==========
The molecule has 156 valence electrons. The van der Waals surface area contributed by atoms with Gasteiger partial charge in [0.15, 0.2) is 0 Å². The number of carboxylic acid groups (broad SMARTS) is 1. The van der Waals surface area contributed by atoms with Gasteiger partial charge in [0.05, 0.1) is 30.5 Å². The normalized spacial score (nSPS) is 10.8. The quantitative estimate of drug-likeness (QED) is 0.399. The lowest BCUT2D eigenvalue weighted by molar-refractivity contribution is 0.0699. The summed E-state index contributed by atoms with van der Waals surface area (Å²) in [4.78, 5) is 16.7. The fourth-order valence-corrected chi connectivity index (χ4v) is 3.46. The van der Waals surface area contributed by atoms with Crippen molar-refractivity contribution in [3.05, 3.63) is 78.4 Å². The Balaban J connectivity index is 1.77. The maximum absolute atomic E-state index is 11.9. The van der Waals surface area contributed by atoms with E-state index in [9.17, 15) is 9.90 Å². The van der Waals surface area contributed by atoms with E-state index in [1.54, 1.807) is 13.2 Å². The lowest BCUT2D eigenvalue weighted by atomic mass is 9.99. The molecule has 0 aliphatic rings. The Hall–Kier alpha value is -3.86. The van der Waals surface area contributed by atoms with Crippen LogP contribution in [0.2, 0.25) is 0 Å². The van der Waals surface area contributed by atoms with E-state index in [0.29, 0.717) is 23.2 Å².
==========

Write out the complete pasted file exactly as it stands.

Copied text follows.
The molecule has 156 valence electrons. The van der Waals surface area contributed by atoms with Gasteiger partial charge in [0.15, 0.2) is 0 Å². The number of carboxylic acid groups (broad SMARTS) is 1. The van der Waals surface area contributed by atoms with Gasteiger partial charge in [0.05, 0.1) is 30.5 Å². The normalized spacial score (nSPS) is 10.8. The quantitative estimate of drug-likeness (QED) is 0.399. The lowest BCUT2D eigenvalue weighted by molar-refractivity contribution is 0.0699. The summed E-state index contributed by atoms with van der Waals surface area (Å²) in [4.78, 5) is 16.7. The fourth-order valence-corrected chi connectivity index (χ4v) is 3.46. The van der Waals surface area contributed by atoms with Crippen molar-refractivity contribution in [3.05, 3.63) is 78.4 Å². The Balaban J connectivity index is 1.77. The maximum absolute atomic E-state index is 11.9. The van der Waals surface area contributed by atoms with E-state index in [9.17, 15) is 9.90 Å². The van der Waals surface area contributed by atoms with E-state index in [1.54, 1.807) is 13.2 Å². The lowest BCUT2D eigenvalue weighted by atomic mass is 9.99. The molecule has 0 aliphatic rings. The Hall–Kier alpha value is -3.86. The van der Waals surface area contributed by atoms with Crippen LogP contribution in [0.2, 0.25) is 0 Å². The van der Waals surface area contributed by atoms with E-state index in [0.29, 0.717) is 23.2 Å².